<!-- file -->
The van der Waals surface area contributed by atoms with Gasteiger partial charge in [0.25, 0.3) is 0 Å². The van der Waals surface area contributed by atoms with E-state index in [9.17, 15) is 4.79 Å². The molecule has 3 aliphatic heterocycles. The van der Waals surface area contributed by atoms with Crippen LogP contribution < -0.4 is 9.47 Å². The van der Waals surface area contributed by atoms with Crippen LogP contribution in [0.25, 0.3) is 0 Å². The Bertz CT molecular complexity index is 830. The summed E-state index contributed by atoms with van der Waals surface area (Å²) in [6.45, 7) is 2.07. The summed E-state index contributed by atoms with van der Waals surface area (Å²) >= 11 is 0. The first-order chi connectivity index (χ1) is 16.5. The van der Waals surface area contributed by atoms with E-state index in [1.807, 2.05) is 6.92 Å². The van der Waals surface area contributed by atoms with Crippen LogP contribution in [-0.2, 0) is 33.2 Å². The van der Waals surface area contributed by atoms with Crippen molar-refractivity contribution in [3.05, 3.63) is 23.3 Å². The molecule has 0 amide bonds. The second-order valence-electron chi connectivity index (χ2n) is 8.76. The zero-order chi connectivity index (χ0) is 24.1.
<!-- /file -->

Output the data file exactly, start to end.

The van der Waals surface area contributed by atoms with Gasteiger partial charge in [0.25, 0.3) is 0 Å². The van der Waals surface area contributed by atoms with E-state index in [9.17, 15) is 4.79 Å². The molecule has 3 aliphatic heterocycles. The van der Waals surface area contributed by atoms with Crippen LogP contribution < -0.4 is 9.47 Å². The van der Waals surface area contributed by atoms with Crippen LogP contribution in [0.25, 0.3) is 0 Å². The Bertz CT molecular complexity index is 830. The summed E-state index contributed by atoms with van der Waals surface area (Å²) in [6.45, 7) is 2.07. The summed E-state index contributed by atoms with van der Waals surface area (Å²) >= 11 is 0. The first-order chi connectivity index (χ1) is 16.5. The van der Waals surface area contributed by atoms with E-state index in [1.807, 2.05) is 6.92 Å². The van der Waals surface area contributed by atoms with Crippen LogP contribution in [-0.2, 0) is 33.2 Å². The van der Waals surface area contributed by atoms with Crippen molar-refractivity contribution in [3.05, 3.63) is 23.3 Å². The molecule has 0 amide bonds. The second-order valence-electron chi connectivity index (χ2n) is 8.76. The zero-order chi connectivity index (χ0) is 24.1.